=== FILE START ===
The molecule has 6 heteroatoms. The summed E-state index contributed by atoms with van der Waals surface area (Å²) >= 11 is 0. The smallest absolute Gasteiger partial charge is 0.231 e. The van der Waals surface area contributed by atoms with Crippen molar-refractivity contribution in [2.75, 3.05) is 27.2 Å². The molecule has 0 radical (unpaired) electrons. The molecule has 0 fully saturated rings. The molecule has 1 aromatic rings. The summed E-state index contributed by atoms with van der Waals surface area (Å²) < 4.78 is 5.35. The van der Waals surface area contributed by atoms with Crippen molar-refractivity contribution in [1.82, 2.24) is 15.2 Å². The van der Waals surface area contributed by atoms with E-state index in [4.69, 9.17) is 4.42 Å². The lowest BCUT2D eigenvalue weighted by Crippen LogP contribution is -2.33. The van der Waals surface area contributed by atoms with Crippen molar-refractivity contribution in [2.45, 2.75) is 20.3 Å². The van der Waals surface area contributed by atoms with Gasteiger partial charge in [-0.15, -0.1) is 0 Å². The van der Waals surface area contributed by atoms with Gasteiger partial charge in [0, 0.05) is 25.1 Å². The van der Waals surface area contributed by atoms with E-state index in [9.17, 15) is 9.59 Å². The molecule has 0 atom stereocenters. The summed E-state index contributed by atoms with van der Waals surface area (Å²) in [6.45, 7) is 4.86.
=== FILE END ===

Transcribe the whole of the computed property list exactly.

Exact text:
The molecule has 6 heteroatoms. The summed E-state index contributed by atoms with van der Waals surface area (Å²) >= 11 is 0. The smallest absolute Gasteiger partial charge is 0.231 e. The van der Waals surface area contributed by atoms with Crippen molar-refractivity contribution in [2.75, 3.05) is 27.2 Å². The molecule has 0 radical (unpaired) electrons. The molecule has 0 fully saturated rings. The molecule has 1 aromatic rings. The summed E-state index contributed by atoms with van der Waals surface area (Å²) < 4.78 is 5.35. The van der Waals surface area contributed by atoms with Crippen molar-refractivity contribution in [1.82, 2.24) is 15.2 Å². The van der Waals surface area contributed by atoms with E-state index in [4.69, 9.17) is 4.42 Å². The lowest BCUT2D eigenvalue weighted by Crippen LogP contribution is -2.33. The van der Waals surface area contributed by atoms with Crippen molar-refractivity contribution in [2.45, 2.75) is 20.3 Å². The van der Waals surface area contributed by atoms with Gasteiger partial charge in [-0.15, -0.1) is 0 Å². The van der Waals surface area contributed by atoms with Gasteiger partial charge in [0, 0.05) is 25.1 Å². The van der Waals surface area contributed by atoms with E-state index in [9.17, 15) is 9.59 Å². The molecule has 0 atom stereocenters. The summed E-state index contributed by atoms with van der Waals surface area (Å²) in [6.45, 7) is 4.86.